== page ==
The Proceedings of the Twenty-First World Congress of Philosophy 1 207-211. 2007.
    Defining "terrorism" as the intentional targeting of non-combatant civilians, the paper argues that, other things being equal, it is not possible to effectively distinguish morally between "terrorism" and use of military power against combatant targets which might reasonably be expected to produce some guesstimable quantity of "collateral" or non-combatant civilian casualties; that it is upon the expected likely consequences of actions rather than upon the intentions underlying them, that actors…Read more
  •  8
  •  7
    Taking its point of departure from Husserl’s recognition that consciousness is intentional, and Sartre’s concomitant non-reificatory notion of consciousness, understood therefore as not a thing, or as nothingness, definitive of human identity, the article proceeds by asking how, if this is so, is it possible to become conscious of consciousness, which is to say reflectively self-conscious. Explicating the relationship between the reflective mirroring of the Self to the Self, as reflected in “the…Read more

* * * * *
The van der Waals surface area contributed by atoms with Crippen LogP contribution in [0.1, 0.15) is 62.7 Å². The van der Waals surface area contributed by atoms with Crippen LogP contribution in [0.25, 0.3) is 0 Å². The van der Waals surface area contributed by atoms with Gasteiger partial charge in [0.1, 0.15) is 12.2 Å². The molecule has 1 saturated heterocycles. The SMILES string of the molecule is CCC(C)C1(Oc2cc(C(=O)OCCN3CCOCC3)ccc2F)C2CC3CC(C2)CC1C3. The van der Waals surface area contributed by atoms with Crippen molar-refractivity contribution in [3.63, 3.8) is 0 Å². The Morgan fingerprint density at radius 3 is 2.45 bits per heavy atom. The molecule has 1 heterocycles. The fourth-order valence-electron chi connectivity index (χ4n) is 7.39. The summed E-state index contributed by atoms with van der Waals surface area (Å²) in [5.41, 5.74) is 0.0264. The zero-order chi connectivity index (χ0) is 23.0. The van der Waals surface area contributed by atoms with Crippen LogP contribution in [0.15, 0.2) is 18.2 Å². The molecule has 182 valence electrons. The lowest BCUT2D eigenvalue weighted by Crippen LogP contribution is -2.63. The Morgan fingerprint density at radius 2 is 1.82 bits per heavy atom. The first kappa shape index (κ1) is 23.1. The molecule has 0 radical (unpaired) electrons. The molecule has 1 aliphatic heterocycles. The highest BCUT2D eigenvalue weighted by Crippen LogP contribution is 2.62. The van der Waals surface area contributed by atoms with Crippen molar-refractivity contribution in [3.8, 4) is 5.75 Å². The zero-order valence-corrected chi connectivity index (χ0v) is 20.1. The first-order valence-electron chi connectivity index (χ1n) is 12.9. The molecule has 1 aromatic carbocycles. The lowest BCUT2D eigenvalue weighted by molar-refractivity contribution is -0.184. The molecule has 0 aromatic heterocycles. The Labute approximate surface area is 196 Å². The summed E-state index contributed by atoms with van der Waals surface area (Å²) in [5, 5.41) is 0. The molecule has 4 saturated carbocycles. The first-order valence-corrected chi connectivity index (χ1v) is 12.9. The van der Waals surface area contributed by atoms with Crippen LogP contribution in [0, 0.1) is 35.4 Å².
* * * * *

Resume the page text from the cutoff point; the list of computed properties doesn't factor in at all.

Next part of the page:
•  6
    The Self after Postmodernity, by Calvin O. Schrag
    Journal of the British Society for Phenomenology 31 (1): 109-111. 2000.
  •  6
    Sartre and Flaubert, by Hazel Barnes
    Journal of the British Society for Phenomenology 15 (1): 92-94. 1984.
  •  5
    The Hermeneutical Human and Social Sciences
    In Babette Babich (ed.), Hermeneutic Philosophies of Social Science, De Gruyter. pp. 315-340. 2017.
  •  4
    The Philosophy of Time: Time Before Times, Roger McIure
    Journal of the British Society for Phenomenology 39 (1): 109-111. 2008.
  •  3
    The Ethics of the Global Environment (review)
    Environmental Ethics 23 (1): 107-108. 2001.